The maintenance of homeostasis in their blood is essential for vertebrates to live in various circumstances. To maintain blood homeostasis, various osmoregulatory organs, such as intestine, gills and kidney, must collaborate. Using eels as a model system, we will describe in this article how the osmoregulatory organs work and how they are regulated.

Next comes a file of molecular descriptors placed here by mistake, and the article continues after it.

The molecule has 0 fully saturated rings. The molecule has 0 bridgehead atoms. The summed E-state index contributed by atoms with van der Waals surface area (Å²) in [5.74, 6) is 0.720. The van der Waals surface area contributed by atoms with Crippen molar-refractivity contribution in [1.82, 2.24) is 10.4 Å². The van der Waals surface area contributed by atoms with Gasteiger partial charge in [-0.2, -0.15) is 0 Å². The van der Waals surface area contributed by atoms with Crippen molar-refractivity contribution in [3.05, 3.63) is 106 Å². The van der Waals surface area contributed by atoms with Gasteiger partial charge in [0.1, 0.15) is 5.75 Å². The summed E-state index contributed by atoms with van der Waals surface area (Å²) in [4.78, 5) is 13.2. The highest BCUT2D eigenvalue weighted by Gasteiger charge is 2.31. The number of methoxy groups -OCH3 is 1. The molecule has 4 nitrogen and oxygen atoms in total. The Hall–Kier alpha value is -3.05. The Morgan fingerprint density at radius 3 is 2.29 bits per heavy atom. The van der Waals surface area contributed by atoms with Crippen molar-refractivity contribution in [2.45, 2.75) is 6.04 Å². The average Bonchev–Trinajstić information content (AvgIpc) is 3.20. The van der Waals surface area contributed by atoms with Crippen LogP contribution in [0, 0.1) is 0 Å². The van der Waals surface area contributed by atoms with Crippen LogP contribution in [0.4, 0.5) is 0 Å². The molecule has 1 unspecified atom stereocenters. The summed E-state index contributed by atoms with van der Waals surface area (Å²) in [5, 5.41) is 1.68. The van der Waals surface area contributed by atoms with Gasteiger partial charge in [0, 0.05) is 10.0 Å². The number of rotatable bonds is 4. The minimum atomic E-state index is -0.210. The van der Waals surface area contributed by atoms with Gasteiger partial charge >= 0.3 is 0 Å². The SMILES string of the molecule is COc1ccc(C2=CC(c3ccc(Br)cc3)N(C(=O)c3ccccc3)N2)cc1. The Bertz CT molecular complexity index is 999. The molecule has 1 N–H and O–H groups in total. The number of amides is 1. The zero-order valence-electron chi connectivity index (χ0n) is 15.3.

Seawater eels drink sea water, desalt in the esophagus [1, 2], and absorb NaCl and water in the intestine from the diluted sea water, approximately isotonic to the eel plasma. During desalination through the esophagus, highly concentrated NaCl enters into the blood. In fact, plasma osmolality in the bulbus arteriosus is higher than that in caudal vessel . The high osmolality enhances atrial contraction , and stimulates secretion of atrial natriuretic peptide (ANP) into the blood . The enhanced contraction is expected to increase the cardiac outflow into the gill. Since ANP stimulates Cl- secretion across the opercular epithelium, a model system for fish gills , it is likely that the desalination in the esophagus stimulates NaCI extrusion from the gill, then maintains homeostasis of their blood. If desalination is not sufficient, then high concentration of luminal Cl- ([Cl-]1) will arrive at the intestine. The high [Cl-]1 depresses the drinking rate, and the lowered drinking enhances desalination efficiently in the esophagus . During this feedback control, eel intestinal pentapeptide (EIPP) might be involved as a humoral mediator, since intravenous EIPP reduces drinking rate . If excess desalination occurs, highly concentrated NaCI will enter into the heart, which will stimulate ANP release into the blood. Since intravenous ANP depresses drinking , this mechanism might act to inhibit excess salt uptake from sea water.
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